If you remember the fat bike craze, you immediately think of the extremely wide and abstract tyre sizes. Some even as wide the average car tyre! Fat bikes are still around and they are great fun for riding over loose and sandy terrain. However, what some do not realize is that for bicycle manufactures, the craze over fat bikes demonstrated the public’s immense interest in running wider wheels or tyres on their standard bicycles.
After a few design sessions, bike companies easily added provision for wider tyres on their race bikes and standard models. Mountain biking was one of the first industries to quickly pick up this trend of wider tyres. We saw manufacturers first introduce the idea of a 650b+ bike, which is basically a 27.5-inch wheel bike, running any tyre wider than 2.8 inches. However, this hype has since died down, due to the weight implications.
More recently riders and manufacturers have adopted a hybrid tyre width, model. Bridging the gap between narrower MTB tires and extremely, over-the-top wide tyres. That is where 2.3-inch MTB tyres are dominating. Riders are now able to take advantage of a wider wheel, without downgrading weight or handling. In fact now more than ever brands like Specialized are even including them in some of their more budget friendly bikes – straight off the shelf.
Are 2.3-inch MTB tyres the new norm?
The advantages that 2.3-inch tyres have over the standard 2.2-inch tyres, is slightly better balance on descents, and through loose sections you obtain more traction – especially downhill. Wider tyres also tend to perform better over longer distances or stage races. In fact Nino Schurter prefers 2.4-inch tyres for stage races such as the Cape Epic.
In terms of the extra grams, wider tyres are heavier. However with manufacturers are constantly creating lighter and improved rubber compounds, which off-set the extra weight. Meaning you can run wider tyres at less of a weight expense.
Your tyre choice in terms of width, should very much be influenced by the style of riding you’re doing or the terrain. For example, Downhill or Enduro riders, might opt for an even wider tyre, such as a 2.8-inch or even a 3.0-inch. Whereas an XCO racers might run tyres between 2.2 inches and 2.4 inches.
The cons of wider tyres:
Its no secrete that thinner tyres roll faster. So on sections where you have to pedal a lot, you may expend more energy running a wider tyre. Often the sidewall too of a wider tyre can feel like it wants to falter on tight corners. So it may be more prone to tyre pinches.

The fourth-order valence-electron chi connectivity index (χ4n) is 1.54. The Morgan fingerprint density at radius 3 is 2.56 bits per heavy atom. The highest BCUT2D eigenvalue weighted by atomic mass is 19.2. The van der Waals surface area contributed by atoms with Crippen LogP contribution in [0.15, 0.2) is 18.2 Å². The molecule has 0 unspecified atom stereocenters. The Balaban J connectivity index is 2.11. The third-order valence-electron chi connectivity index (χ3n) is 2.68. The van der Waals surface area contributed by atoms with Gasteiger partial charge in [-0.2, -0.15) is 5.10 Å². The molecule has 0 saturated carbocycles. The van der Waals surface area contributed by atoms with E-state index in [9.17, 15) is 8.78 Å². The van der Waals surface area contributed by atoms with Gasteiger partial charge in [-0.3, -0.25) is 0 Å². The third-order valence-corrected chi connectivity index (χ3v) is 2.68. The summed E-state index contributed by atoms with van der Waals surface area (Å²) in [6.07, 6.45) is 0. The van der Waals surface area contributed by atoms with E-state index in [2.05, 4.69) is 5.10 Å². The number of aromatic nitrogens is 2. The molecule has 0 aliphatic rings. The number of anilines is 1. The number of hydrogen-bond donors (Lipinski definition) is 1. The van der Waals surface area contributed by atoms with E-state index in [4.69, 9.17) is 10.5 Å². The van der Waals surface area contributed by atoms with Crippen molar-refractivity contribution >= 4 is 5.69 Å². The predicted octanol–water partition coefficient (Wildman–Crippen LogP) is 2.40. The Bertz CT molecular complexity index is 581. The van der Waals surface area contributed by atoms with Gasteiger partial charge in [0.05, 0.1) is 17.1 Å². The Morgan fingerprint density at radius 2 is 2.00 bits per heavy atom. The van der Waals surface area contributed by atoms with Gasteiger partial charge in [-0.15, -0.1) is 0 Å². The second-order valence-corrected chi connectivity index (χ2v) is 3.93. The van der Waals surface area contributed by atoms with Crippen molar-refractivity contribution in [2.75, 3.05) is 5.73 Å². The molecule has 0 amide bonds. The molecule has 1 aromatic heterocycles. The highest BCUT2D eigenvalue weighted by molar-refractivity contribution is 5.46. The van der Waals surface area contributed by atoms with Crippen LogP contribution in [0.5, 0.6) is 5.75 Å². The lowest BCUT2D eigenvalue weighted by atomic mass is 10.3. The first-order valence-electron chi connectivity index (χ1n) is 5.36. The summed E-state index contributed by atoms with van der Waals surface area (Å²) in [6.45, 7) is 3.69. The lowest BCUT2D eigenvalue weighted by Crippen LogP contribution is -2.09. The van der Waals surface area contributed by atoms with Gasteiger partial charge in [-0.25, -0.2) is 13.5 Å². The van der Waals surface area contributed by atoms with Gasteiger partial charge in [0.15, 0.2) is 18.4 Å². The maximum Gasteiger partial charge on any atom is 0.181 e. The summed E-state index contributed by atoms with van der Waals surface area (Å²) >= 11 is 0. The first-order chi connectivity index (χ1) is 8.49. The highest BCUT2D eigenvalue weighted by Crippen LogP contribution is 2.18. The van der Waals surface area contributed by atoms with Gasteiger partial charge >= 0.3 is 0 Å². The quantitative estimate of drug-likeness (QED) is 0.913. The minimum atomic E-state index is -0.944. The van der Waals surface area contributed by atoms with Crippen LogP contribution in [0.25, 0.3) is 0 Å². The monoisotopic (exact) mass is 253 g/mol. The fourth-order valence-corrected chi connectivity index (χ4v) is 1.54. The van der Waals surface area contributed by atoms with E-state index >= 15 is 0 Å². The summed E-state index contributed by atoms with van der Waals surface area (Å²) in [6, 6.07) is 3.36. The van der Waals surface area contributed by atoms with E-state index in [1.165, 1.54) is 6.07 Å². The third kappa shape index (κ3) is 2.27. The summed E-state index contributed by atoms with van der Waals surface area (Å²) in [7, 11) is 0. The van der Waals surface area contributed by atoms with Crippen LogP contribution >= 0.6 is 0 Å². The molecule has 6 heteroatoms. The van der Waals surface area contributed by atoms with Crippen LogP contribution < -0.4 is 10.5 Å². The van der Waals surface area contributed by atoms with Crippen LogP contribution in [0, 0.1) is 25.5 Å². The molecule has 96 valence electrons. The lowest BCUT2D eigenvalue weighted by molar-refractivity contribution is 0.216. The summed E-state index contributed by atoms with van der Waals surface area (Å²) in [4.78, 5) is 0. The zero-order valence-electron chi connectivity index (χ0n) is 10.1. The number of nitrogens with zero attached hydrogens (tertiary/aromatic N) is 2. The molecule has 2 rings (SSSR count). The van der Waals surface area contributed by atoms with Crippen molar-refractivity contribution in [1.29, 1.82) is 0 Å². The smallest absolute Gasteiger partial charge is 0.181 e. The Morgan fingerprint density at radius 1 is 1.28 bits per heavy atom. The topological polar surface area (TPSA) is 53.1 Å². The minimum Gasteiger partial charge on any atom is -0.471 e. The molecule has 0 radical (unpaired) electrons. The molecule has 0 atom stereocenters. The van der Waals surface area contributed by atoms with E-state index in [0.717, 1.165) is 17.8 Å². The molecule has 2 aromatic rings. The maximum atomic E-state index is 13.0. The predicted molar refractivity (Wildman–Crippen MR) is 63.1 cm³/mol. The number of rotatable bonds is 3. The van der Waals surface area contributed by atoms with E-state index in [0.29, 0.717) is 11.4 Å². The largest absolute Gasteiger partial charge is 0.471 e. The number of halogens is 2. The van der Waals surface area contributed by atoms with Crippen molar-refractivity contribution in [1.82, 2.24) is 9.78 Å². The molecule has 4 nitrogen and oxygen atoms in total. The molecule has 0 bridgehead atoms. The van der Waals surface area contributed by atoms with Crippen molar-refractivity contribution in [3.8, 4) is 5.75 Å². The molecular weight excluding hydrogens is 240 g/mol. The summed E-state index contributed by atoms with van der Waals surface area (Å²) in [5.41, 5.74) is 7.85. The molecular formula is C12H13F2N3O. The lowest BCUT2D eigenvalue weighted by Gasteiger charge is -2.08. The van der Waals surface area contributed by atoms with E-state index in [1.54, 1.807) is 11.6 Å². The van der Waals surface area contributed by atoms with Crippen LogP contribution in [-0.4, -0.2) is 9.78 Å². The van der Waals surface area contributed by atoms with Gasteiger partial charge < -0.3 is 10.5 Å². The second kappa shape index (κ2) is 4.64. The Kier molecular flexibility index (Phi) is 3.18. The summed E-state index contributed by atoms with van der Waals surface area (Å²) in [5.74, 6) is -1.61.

Choosing the right tyre size
It doesn’t matter what type of MTB discipline you do, XCO, trail, Enduro or Downhill, here is a few tips to choosing the right tyre size:
|Lots of Climbing?||2.2-inch||2.3-inch||2.25-inch|
|Fast or Flowy?||2.3-inch||2.4-inch or higher||2.3-inch|
|Steep and Technical?||2.25-inch||2.3-inch||2.4-inch|
|Pure Downhill?||2.3-inch||2.4-inch or higher||2.2-inch|
The first thing to look at is the conditions you’re going to be riding. Is it dry, loose, or muddy? Then look at the terrain.
When purchasing a 2.3-inch MTB tyre, its always good to measure the inner width of your frame’s rear triangle, and fork width to see if your bike can accommodate it. Most modern mountain bikes will. Then try choosing one with a firm yet low resistant rubber compound, to reduce the chance of punctures.
2.4 inches. The Future?
Are we going even bigger? Growing in almost in parallel to the 2.3-inch trye trend, are 2.4-inch tyres. Which are obviously even more stable through loose sections, and on downhills. However, marginally slower on climbs. The key here is proportion. Your tyre size must be in-proportion to your bike, handling, and weight, in order to achieve the best performance. For now, I think 2.3-inch tyre fit more proportionally with the mountain bike frames currently being brought to market and enable a happy-medium between stability on descends, and speed on ascends. Perhaps in a few months we will see bike frames adapt for proportionality to 2.4-inch tyres.